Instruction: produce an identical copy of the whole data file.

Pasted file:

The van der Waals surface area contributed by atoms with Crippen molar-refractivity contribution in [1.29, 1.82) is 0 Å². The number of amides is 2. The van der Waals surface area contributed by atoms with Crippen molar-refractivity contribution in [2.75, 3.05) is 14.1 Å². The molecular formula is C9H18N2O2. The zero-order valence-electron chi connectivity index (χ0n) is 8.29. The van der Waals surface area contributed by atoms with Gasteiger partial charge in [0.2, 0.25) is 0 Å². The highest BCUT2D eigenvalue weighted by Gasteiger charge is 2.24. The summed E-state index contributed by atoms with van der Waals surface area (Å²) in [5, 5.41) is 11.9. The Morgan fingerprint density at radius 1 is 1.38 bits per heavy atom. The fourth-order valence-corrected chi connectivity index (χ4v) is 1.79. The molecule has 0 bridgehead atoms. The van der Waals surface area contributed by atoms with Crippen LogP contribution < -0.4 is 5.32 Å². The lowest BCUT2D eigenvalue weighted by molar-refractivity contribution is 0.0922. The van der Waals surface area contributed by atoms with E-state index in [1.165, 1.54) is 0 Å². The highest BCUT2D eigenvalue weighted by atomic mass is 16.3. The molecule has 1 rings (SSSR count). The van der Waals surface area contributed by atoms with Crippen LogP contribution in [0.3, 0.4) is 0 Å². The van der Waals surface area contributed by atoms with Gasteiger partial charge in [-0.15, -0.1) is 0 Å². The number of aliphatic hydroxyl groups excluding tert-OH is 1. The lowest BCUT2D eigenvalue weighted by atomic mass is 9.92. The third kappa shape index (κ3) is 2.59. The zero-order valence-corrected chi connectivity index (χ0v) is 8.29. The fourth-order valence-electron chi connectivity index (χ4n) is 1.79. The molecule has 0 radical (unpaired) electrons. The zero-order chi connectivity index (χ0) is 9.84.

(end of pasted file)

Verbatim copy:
The van der Waals surface area contributed by atoms with Crippen molar-refractivity contribution in [1.29, 1.82) is 0 Å². The number of amides is 2. The van der Waals surface area contributed by atoms with Crippen molar-refractivity contribution in [2.75, 3.05) is 14.1 Å². The molecular formula is C9H18N2O2. The zero-order valence-electron chi connectivity index (χ0n) is 8.29. The van der Waals surface area contributed by atoms with Gasteiger partial charge in [0.2, 0.25) is 0 Å². The highest BCUT2D eigenvalue weighted by Gasteiger charge is 2.24. The summed E-state index contributed by atoms with van der Waals surface area (Å²) in [5, 5.41) is 11.9. The Morgan fingerprint density at radius 1 is 1.38 bits per heavy atom. The fourth-order valence-corrected chi connectivity index (χ4v) is 1.79. The molecule has 0 bridgehead atoms. The van der Waals surface area contributed by atoms with Crippen LogP contribution < -0.4 is 5.32 Å². The lowest BCUT2D eigenvalue weighted by molar-refractivity contribution is 0.0922. The van der Waals surface area contributed by atoms with E-state index in [1.165, 1.54) is 0 Å². The highest BCUT2D eigenvalue weighted by atomic mass is 16.3. The molecule has 1 rings (SSSR count). The van der Waals surface area contributed by atoms with Crippen LogP contribution in [0.3, 0.4) is 0 Å². The van der Waals surface area contributed by atoms with Gasteiger partial charge in [-0.15, -0.1) is 0 Å². The number of aliphatic hydroxyl groups excluding tert-OH is 1. The lowest BCUT2D eigenvalue weighted by atomic mass is 9.92. The third kappa shape index (κ3) is 2.59. The zero-order valence-corrected chi connectivity index (χ0v) is 8.29. The fourth-order valence-electron chi connectivity index (χ4n) is 1.79. The molecule has 0 radical (unpaired) electrons. The zero-order chi connectivity index (χ0) is 9.84.